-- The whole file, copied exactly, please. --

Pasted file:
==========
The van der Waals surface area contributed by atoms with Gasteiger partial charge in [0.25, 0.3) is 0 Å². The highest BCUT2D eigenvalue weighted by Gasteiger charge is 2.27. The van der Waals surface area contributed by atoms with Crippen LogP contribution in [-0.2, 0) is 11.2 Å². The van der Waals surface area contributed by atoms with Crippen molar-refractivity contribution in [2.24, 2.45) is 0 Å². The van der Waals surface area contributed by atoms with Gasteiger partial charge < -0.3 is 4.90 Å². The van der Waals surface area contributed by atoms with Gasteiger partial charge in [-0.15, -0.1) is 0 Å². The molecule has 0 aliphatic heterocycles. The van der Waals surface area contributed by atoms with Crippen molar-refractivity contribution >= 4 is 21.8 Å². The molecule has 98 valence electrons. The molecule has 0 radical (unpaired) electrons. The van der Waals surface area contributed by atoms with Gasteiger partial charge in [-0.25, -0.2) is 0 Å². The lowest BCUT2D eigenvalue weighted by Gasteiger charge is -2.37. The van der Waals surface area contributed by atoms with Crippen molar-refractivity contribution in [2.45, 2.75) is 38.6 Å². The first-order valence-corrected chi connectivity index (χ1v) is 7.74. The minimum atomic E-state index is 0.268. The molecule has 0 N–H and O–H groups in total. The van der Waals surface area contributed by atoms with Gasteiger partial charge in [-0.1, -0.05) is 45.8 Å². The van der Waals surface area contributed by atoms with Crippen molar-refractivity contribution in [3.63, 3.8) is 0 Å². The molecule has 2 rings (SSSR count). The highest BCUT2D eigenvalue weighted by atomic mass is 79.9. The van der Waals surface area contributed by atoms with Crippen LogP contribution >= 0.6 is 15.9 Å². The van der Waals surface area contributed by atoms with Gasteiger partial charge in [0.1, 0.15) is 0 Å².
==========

The van der Waals surface area contributed by atoms with Gasteiger partial charge in [0.25, 0.3) is 0 Å². The highest BCUT2D eigenvalue weighted by Gasteiger charge is 2.27. The van der Waals surface area contributed by atoms with Crippen LogP contribution in [-0.2, 0) is 11.2 Å². The van der Waals surface area contributed by atoms with Crippen molar-refractivity contribution in [2.24, 2.45) is 0 Å². The van der Waals surface area contributed by atoms with Gasteiger partial charge < -0.3 is 4.90 Å². The van der Waals surface area contributed by atoms with Gasteiger partial charge in [-0.15, -0.1) is 0 Å². The molecule has 0 aliphatic heterocycles. The van der Waals surface area contributed by atoms with Crippen molar-refractivity contribution >= 4 is 21.8 Å². The molecule has 98 valence electrons. The molecule has 0 radical (unpaired) electrons. The van der Waals surface area contributed by atoms with Gasteiger partial charge in [-0.25, -0.2) is 0 Å². The lowest BCUT2D eigenvalue weighted by Gasteiger charge is -2.37. The van der Waals surface area contributed by atoms with Crippen molar-refractivity contribution in [2.45, 2.75) is 38.6 Å². The first-order valence-corrected chi connectivity index (χ1v) is 7.74. The minimum atomic E-state index is 0.268. The molecule has 0 N–H and O–H groups in total. The van der Waals surface area contributed by atoms with Gasteiger partial charge in [-0.1, -0.05) is 45.8 Å². The van der Waals surface area contributed by atoms with Crippen molar-refractivity contribution in [3.63, 3.8) is 0 Å². The molecule has 2 rings (SSSR count). The highest BCUT2D eigenvalue weighted by atomic mass is 79.9. The van der Waals surface area contributed by atoms with Crippen LogP contribution >= 0.6 is 15.9 Å². The van der Waals surface area contributed by atoms with Gasteiger partial charge in [0.1, 0.15) is 0 Å².